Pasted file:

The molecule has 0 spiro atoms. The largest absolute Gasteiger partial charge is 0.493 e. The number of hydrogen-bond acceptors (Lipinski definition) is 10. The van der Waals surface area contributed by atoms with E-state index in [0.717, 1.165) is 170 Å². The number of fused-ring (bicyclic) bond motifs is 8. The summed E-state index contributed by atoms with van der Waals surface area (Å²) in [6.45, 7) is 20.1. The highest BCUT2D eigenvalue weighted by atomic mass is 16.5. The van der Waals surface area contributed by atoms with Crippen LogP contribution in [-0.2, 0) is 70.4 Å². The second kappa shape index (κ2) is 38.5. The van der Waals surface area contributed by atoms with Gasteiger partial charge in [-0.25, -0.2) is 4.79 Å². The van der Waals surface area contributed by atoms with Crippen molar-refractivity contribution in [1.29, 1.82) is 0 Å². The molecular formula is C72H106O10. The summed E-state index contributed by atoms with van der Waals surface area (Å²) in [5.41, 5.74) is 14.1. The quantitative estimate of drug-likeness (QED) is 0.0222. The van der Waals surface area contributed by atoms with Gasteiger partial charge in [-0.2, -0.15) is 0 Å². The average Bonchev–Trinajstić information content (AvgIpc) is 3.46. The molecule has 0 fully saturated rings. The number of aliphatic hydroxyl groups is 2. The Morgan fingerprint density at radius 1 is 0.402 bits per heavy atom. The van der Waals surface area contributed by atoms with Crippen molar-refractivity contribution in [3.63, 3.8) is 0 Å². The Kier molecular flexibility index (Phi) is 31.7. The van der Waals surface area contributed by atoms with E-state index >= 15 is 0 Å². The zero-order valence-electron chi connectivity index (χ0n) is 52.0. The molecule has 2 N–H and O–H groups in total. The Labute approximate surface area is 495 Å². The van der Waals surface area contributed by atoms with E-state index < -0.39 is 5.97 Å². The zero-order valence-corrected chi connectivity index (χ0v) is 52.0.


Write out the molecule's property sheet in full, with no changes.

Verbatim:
The molecule has 0 spiro atoms. The largest absolute Gasteiger partial charge is 0.493 e. The number of hydrogen-bond acceptors (Lipinski definition) is 10. The van der Waals surface area contributed by atoms with E-state index in [0.717, 1.165) is 170 Å². The number of fused-ring (bicyclic) bond motifs is 8. The summed E-state index contributed by atoms with van der Waals surface area (Å²) in [6.45, 7) is 20.1. The highest BCUT2D eigenvalue weighted by atomic mass is 16.5. The van der Waals surface area contributed by atoms with Crippen LogP contribution in [-0.2, 0) is 70.4 Å². The second kappa shape index (κ2) is 38.5. The van der Waals surface area contributed by atoms with Gasteiger partial charge in [-0.25, -0.2) is 4.79 Å². The van der Waals surface area contributed by atoms with Crippen molar-refractivity contribution in [1.29, 1.82) is 0 Å². The molecular formula is C72H106O10. The summed E-state index contributed by atoms with van der Waals surface area (Å²) in [5.41, 5.74) is 14.1. The quantitative estimate of drug-likeness (QED) is 0.0222. The van der Waals surface area contributed by atoms with Gasteiger partial charge in [-0.2, -0.15) is 0 Å². The average Bonchev–Trinajstić information content (AvgIpc) is 3.46. The molecule has 0 fully saturated rings. The number of aliphatic hydroxyl groups is 2. The Morgan fingerprint density at radius 1 is 0.402 bits per heavy atom. The van der Waals surface area contributed by atoms with Crippen molar-refractivity contribution in [3.63, 3.8) is 0 Å². The Kier molecular flexibility index (Phi) is 31.7. The van der Waals surface area contributed by atoms with E-state index >= 15 is 0 Å². The zero-order valence-electron chi connectivity index (χ0n) is 52.0. The molecule has 2 N–H and O–H groups in total. The Labute approximate surface area is 495 Å². The van der Waals surface area contributed by atoms with E-state index < -0.39 is 5.97 Å². The zero-order valence-corrected chi connectivity index (χ0v) is 52.0.